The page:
Talk: MirageOS - robust operating system design from the grounds up 2016-07-08

Contemporary operating systems suffer from being enormous code bases, riddled with bugs, still supporting legacy hardware (like floppy drives). A common attack vector is based on unsafe memory operations - lack of bounds checks (buffer overflows) and temporal memory safety violations (double free, use after free).

But the environment changed: for security reasons, each service is usually isolated in its own virtual machine, and the virtual machines are scheduled by the hypervisor onto the physical hardware. The requirements for operating systems changed, but most operating systems are only extended to support more complex environments.

In this talk I will present a radical approach to operating systems design: back to ring 0, starting from scratch. Programming language technology has progressed since UNIX was written in C, automated memory management is widely used, strong and static types are usable, and we learned how to build reusable libraries and package those.

MirageOS is a library operating system written mostly in OCaml, a functional and modular programming language. It targets hypervisors, thus does not contain hardware-specific drivers, but generic drivers (e.g. a VirtIO network driver). Each MirageOS application consists of only those OCaml libraries required - why should my name server have user management and a file system? The lines of code, and thus the attack vectors, are drastically reduced. We already implemented various common network protocols, such as HTTP, TCP/IP, TLS, DHCP.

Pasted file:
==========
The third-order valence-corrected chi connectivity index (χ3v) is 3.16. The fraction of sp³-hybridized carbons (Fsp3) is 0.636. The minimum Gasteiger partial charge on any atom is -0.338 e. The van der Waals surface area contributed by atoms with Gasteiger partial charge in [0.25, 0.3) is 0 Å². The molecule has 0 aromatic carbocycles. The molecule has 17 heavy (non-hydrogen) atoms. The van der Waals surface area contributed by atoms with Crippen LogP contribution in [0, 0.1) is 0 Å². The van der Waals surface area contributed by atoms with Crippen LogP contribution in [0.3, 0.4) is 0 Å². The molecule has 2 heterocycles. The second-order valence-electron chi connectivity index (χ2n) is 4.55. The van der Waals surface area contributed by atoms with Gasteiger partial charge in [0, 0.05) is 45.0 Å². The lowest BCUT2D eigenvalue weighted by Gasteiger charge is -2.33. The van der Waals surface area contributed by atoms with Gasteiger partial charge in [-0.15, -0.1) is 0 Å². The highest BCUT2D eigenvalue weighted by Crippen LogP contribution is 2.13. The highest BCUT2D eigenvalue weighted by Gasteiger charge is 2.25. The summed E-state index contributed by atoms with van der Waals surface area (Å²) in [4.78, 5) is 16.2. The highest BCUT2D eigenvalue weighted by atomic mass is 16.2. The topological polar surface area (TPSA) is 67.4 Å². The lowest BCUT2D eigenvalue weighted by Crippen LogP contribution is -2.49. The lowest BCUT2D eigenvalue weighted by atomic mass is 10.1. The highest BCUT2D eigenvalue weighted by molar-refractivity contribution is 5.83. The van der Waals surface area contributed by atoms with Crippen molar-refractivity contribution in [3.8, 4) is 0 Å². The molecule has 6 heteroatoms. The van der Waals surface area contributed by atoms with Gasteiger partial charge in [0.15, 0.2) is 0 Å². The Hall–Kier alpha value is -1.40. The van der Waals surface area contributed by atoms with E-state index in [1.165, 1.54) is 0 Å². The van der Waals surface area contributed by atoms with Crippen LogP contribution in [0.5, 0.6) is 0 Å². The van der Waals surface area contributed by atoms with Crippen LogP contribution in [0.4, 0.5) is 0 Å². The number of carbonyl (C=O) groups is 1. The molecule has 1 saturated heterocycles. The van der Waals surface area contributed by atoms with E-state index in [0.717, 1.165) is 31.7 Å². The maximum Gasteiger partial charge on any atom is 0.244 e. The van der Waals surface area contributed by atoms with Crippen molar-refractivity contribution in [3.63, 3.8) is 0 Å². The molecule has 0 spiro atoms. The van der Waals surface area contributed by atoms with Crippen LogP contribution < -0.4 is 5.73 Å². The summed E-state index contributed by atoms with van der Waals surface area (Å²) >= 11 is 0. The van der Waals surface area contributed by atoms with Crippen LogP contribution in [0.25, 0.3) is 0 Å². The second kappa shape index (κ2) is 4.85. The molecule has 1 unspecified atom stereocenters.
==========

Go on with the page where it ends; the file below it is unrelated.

I will explain the design and implementation of our TLS stack in more detail, which separates the effectful bits from the protocol logic very clearly, while preserving reasonable performance.


Hannes Mehnert

Hannes Mehnert is currently a PostDoc at the University of Cambridge. In his spare time, he is not only a hacker, coauthor of a book on indian cuisine and functional programming in JavaScript, but also a barista and likes to travel with and repair his recumbent bicycle.

He researches in several engineering areas: from programming languages (such as compiler optimisation visualisation and type systems) over full functional correctness proofs of object-oriented code, development environments for dependently typed languages, to re-engineering network protocols (TCP/IP) and security protocols (TLS, OTR). He feels safe in a garbage collected environment, and appreciates the expressive power of declarative purely functional code.